In this month's legal briefing we focus on the Microfinance Bill 2018 (the Bill) in anticipation for when the Bill ultimately becomes law, and discuss some of the key highlights of the legislation. The benefits Tanzania may derive from a comprehensive legislative framework governing the microfinance sector are appetising to say the least. The Bill was recently tabled before the National Assembly under a certificate of urgency in a bid to formalise and regulate microfinance business. This move will ultimately stimulate and legitimise inclusive financial services for Tanzanians.
The Bill contains an array of provisions pertaining to registration and licensing, supervision of the sector, minimum consumer protection standards and penalties for non-compliance. Some of the more noteworthy provisions and parts of the Bill are explored in the table below.
|Highlights||Summary and Comments|
|Section 4: Microfinance Business||This section of the Bill provides a comprehensive definition for the term microfinance to include receiving money by way of deposits or borrowing, providing micro credit, micro savings and micro insurance services, as well as providing loans and credit facilities to small enterprises and low income households. The aim in this regard is to capture all formal and informal micro credit / finance service providers without exception.|
|Section 5: Categorisation of microfinance service providers||
The Bill stipulates that there shall be four tiers of microfinance service providers (MFIs):
• Tier 1 is comprised of deposit taking MFIs such as banks and microfinance banks;
This categorisation allows the Bank of Tanzania (BoT) to regulate, supervise, institute guidelines and penalise institutions or individuals based on the nature of their microfinance business and their respective financial capacity.
|Part III: Administrative Provisions||
Part III empowers the BoT to supervise and regulate the MFIs. These powers extend to issuing or revoking licences, evaluating performances of MFIs and protecting consumers from malpractice within the sector.
In fulfilling its statutory duties, the BoT has the mandate to investigate microfinance operations, inspect books of accounts and other records, and, so long as it is within reason, access strong rooms and safes in order to access information required to fulfil their responsibilities.
|Part IV: Licensing and Registration of Microfinance Service Providers||Part IV lays out the procedure for a licence application and registration in order to commence a microfinance business. Consequently, Part IV prohibits operating a microfinance business without a licence. Contravening this provision attracts fines of up to TZS 100 million for tier 1 and 2 institutions, and TZS 50 million for tier 3 and 4 institutions.|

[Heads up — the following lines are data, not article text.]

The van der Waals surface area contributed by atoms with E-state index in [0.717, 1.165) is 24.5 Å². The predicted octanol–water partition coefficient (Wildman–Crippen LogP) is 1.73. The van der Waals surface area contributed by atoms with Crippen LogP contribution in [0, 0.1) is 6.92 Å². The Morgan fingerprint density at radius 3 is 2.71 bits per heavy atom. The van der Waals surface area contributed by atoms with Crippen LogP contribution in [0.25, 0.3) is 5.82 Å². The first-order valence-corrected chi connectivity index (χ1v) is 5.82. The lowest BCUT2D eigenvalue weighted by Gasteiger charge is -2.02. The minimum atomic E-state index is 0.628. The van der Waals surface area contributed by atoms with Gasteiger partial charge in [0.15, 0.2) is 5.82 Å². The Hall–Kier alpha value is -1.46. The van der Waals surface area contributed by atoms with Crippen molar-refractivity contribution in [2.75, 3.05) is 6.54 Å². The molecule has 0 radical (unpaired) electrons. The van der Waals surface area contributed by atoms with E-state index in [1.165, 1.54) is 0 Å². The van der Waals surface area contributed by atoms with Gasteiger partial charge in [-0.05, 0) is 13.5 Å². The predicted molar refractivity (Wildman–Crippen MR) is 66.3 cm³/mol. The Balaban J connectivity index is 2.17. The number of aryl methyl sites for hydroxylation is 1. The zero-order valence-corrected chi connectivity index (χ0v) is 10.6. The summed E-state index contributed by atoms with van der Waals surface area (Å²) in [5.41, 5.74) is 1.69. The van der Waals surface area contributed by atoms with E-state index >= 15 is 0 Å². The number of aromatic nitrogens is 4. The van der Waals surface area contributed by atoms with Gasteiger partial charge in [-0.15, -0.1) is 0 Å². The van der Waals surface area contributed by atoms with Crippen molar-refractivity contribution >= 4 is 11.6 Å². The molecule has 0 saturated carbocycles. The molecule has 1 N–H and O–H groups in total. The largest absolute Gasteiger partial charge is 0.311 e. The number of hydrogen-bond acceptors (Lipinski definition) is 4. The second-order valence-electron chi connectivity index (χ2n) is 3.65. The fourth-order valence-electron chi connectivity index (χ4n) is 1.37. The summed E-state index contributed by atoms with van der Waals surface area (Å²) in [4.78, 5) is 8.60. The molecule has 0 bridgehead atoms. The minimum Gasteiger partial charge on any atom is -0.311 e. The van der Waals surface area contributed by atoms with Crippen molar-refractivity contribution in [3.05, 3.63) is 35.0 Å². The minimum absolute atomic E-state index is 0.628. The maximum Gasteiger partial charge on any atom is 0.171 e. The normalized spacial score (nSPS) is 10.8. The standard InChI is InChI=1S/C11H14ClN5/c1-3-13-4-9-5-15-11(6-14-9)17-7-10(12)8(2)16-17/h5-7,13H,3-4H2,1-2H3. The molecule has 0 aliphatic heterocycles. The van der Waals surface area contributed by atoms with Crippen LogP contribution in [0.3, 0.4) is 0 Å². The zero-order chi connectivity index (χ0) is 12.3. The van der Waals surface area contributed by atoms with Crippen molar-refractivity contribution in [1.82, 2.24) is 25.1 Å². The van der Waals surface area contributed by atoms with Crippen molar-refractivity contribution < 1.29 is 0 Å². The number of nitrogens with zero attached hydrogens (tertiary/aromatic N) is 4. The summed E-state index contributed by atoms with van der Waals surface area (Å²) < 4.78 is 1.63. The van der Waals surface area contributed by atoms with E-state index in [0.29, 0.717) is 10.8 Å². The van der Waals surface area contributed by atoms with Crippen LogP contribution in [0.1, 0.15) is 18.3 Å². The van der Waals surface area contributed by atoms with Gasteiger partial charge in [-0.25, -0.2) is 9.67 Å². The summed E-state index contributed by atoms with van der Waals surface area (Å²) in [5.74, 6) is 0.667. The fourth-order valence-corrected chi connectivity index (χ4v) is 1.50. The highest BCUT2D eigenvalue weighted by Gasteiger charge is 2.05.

|Section 42: Sharing of credit information||This provision of the Bill requires MFIs to provide the BoT as well as the credit reference bureau with credit information on customers. A credit reference bureau is an entity specialised in collecting and selling credit performance information of individuals and entities. MFIs will be able to access this database to analyse the creditworthiness of a borrower; which may benefit them in terms of reducing non-performing loans.|
|Section 49 & 50: Consumer protection principles & Debt Collection Recovery||
MFIs are required to ensure utmost transparency and fairness throughout a transaction with a customer. This includes:
• instilling complaints handling and dispute resolution mechanisms;
|Section 51: Offences and Penalties||Breaching a provision in the Bill, (other than those with specific penalties), attracts a fine of u8p to TZS 50 million or imprisonment of up to five years or both.|
Other noteworthy provisions in the Bill:
- require MFIs to comply with the Anti-Money Laundering Act;
- subject microfinance institutions to minimum capital adequacy regulations; and
- amend or repeal various banking and finance sector laws to be in line with the current Bill.
The Bill appears to be comprehensive and adequate, as it practically elevates the MFIs to the status of banks in terms of regulatory requirements and statutory obligations. Also, the provisions of the Bill as currently drafted will likely improve financial inclusion and economic development for small to medium sized credit suppliers. For instance, regulations expounding on the requirement for MFIs to educate customers, particularly vulnerable consumers, could potentially include comprehensive programmes on basic financial concepts in a bid to promote financial literacy. This programme, coupled with the credit sharing provisions, may yield positive results in terms of reducing non-performing loans, containing unscrupulous lending practices and increasing confidence in credit consumers.
All in all, Tanzania has taken a step in the right direction with this Bill since the Bill is long overdue and hopefully once the Bill is passed in to law, this will revolutionise the microfinance sector.Clyde & Co LLP accepts no responsibility for loss occasioned to any person acting or refraining from acting as a result of material contained in this summary. Further advice should be taken before relying on the contents of this summary. Clyde & Co Tanzania accepts no responsibility for loss occasioned to any person acting or refraining from acting as a result of material contained in this summary. No part of this summary may be used, reproduced, stored in a retrieval system or transmitted in any form or by any means, electronic, mechanical, photocopying, reading or otherwise without the prior permission of Clyde & Co Tanzania. © Clyde & Co Tanzania 2015 registered in England and Wales. Authorised and regulated by the Solicitors Regulation Authority. © Clyde & Co LLP 2015